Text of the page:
News

Open SSL Vulnerability – CCS Injection

security 2014
June 6, 2014

Today we have learned of another security advisory released on another vulnerability dealing with websites that use OpenSSL.  The notification and details of this can be viewed in the OpenSSL

TonyAnscombe
Security Evangelist

Today we have learned of another security advisory released on another vulnerability dealing with websites that use OpenSSL.  The notification and details of this can be viewed in the OpenSSL Security Advisory, found here.

This new vulnerability requires complex effort for an attacker to successfully take advantage of the vulnerability. An attacker must intercept the connection between a client and a server, both of which need to be using the vulnerable version, and start what is referred to as a ‘Man in the Middle’ attack. In basic terms, the cybercriminal needs both to intercept you and the server you are connected to, and both parties have to have the vulnerability.

Once the cybercriminal is sitting in the middle of this communication flow, they can then decrypt and modify the traffic, thus breaking the security of an encrypted communication. The bug is not new and has been present since the first version on OpenSSL – around 16 years – according to the blog of Masashi Kikuchi, the man who discovered it.

It’s important to note that the patch is already available, as with any “Zero Day” issue, it will take companies a degree of time to patch servers. Because of this, there will be a window of opportunity for cybercriminals to steal data that was previously considered safe.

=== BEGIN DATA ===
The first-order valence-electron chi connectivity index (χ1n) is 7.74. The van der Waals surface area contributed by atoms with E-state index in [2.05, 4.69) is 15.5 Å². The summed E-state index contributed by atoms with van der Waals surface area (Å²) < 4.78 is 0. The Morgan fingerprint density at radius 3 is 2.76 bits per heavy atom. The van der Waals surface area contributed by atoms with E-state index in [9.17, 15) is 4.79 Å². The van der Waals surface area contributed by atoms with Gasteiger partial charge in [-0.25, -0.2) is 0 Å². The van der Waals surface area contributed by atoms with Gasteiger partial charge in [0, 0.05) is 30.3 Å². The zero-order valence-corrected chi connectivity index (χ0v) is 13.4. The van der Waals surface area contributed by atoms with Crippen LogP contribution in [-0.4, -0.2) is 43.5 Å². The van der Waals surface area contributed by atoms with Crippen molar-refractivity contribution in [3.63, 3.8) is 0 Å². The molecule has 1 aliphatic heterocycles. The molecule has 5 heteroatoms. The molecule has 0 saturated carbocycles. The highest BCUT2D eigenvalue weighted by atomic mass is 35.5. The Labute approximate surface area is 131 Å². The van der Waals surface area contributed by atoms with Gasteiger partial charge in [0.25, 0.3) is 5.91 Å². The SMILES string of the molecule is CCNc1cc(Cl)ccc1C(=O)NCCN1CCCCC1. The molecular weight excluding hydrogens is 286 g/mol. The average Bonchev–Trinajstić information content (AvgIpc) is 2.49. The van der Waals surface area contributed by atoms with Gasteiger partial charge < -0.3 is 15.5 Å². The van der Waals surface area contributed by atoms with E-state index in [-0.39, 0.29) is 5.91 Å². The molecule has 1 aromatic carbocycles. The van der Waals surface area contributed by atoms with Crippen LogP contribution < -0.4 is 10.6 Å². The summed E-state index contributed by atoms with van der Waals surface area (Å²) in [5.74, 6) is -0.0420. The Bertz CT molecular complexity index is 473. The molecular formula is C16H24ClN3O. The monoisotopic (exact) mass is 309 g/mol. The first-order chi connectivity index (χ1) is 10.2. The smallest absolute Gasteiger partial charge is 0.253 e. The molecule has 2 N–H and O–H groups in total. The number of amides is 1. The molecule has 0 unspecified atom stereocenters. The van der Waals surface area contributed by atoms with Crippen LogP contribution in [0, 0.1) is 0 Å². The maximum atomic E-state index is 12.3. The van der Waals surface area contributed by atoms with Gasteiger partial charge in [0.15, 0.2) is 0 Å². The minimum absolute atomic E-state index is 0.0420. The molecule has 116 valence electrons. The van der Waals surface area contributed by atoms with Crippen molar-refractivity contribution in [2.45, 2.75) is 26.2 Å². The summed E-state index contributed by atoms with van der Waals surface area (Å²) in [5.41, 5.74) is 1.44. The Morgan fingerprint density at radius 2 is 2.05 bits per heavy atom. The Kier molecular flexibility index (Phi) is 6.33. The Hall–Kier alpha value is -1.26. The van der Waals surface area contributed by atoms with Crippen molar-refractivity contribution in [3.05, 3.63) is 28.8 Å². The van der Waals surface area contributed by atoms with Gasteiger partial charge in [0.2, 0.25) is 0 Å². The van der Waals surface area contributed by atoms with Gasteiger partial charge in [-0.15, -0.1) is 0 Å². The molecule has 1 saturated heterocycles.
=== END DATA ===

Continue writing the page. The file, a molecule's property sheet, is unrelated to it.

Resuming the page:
Are you affected?

As mentioned, both parties, client and server, would need to be using an OpenSSL version that is vulnerable. There is good news here as the majority of us use a commercially available browser such as Chrome, Firefox, Internet Explorer (IE), Safari (iOS) and these do not use the OpenSSL Client, and therefore are not vulnerable to this issue (for more on this, you can read the personal blog of Adam Langley, Senior Software Engineer at Google).

However, we all use many applications that when communicating and many open apps, whether desktop or mobile, talk to servers in the background in ways that we don’t really notice.  These are the things that we need to make sure are protected and patched accordingly.

It’s important to understand that as this is a “Man in the Middle” attack neither the company nor the user would know the attack has taken place.

All companies and users using OpenSSL need to take prompt action to patch their servers and apps with the new version that is available. In large production environments this does of course take time as they need to test and deploy these changes.

 

What can you do?

Our advice to users is to not transfer critical information until you have confirmed that the issue has been fixed on the server you need to communicate with.

You can follow me on Twitter @TonyatAVG and find my Google+ profile here.

Tony Anscombe
June 6, 2014


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